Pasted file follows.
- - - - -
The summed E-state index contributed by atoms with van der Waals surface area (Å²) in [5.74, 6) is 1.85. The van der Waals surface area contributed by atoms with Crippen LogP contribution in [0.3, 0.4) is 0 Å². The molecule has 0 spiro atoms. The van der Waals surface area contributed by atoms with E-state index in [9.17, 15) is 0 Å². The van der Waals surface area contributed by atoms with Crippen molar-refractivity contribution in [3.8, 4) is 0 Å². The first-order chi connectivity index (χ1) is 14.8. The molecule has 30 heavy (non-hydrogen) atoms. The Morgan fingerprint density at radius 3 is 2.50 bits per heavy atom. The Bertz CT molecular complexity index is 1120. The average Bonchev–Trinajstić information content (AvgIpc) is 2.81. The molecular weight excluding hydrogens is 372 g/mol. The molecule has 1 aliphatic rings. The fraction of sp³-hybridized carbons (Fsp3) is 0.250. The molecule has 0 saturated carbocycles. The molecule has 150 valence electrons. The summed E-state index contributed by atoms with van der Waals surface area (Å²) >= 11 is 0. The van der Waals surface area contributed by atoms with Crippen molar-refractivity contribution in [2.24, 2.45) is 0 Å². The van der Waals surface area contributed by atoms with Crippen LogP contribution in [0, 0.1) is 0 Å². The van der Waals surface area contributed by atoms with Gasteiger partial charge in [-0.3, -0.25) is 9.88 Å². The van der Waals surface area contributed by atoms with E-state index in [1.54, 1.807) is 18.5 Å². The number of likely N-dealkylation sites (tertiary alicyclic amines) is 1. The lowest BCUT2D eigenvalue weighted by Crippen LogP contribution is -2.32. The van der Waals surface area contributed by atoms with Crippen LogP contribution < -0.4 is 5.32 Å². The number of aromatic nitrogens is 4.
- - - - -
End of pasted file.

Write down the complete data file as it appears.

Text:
The summed E-state index contributed by atoms with van der Waals surface area (Å²) in [5.74, 6) is 1.85. The van der Waals surface area contributed by atoms with Crippen LogP contribution in [0.3, 0.4) is 0 Å². The molecule has 0 spiro atoms. The van der Waals surface area contributed by atoms with E-state index in [9.17, 15) is 0 Å². The van der Waals surface area contributed by atoms with Crippen molar-refractivity contribution in [3.8, 4) is 0 Å². The first-order chi connectivity index (χ1) is 14.8. The molecule has 30 heavy (non-hydrogen) atoms. The Morgan fingerprint density at radius 3 is 2.50 bits per heavy atom. The Bertz CT molecular complexity index is 1120. The average Bonchev–Trinajstić information content (AvgIpc) is 2.81. The molecular weight excluding hydrogens is 372 g/mol. The molecule has 1 aliphatic rings. The fraction of sp³-hybridized carbons (Fsp3) is 0.250. The molecule has 0 saturated carbocycles. The molecule has 150 valence electrons. The summed E-state index contributed by atoms with van der Waals surface area (Å²) >= 11 is 0. The van der Waals surface area contributed by atoms with Crippen molar-refractivity contribution in [2.24, 2.45) is 0 Å². The van der Waals surface area contributed by atoms with Crippen LogP contribution in [0, 0.1) is 0 Å². The van der Waals surface area contributed by atoms with Gasteiger partial charge in [-0.3, -0.25) is 9.88 Å². The van der Waals surface area contributed by atoms with E-state index in [1.54, 1.807) is 18.5 Å². The number of likely N-dealkylation sites (tertiary alicyclic amines) is 1. The lowest BCUT2D eigenvalue weighted by Crippen LogP contribution is -2.32. The van der Waals surface area contributed by atoms with Crippen LogP contribution < -0.4 is 5.32 Å². The number of aromatic nitrogens is 4.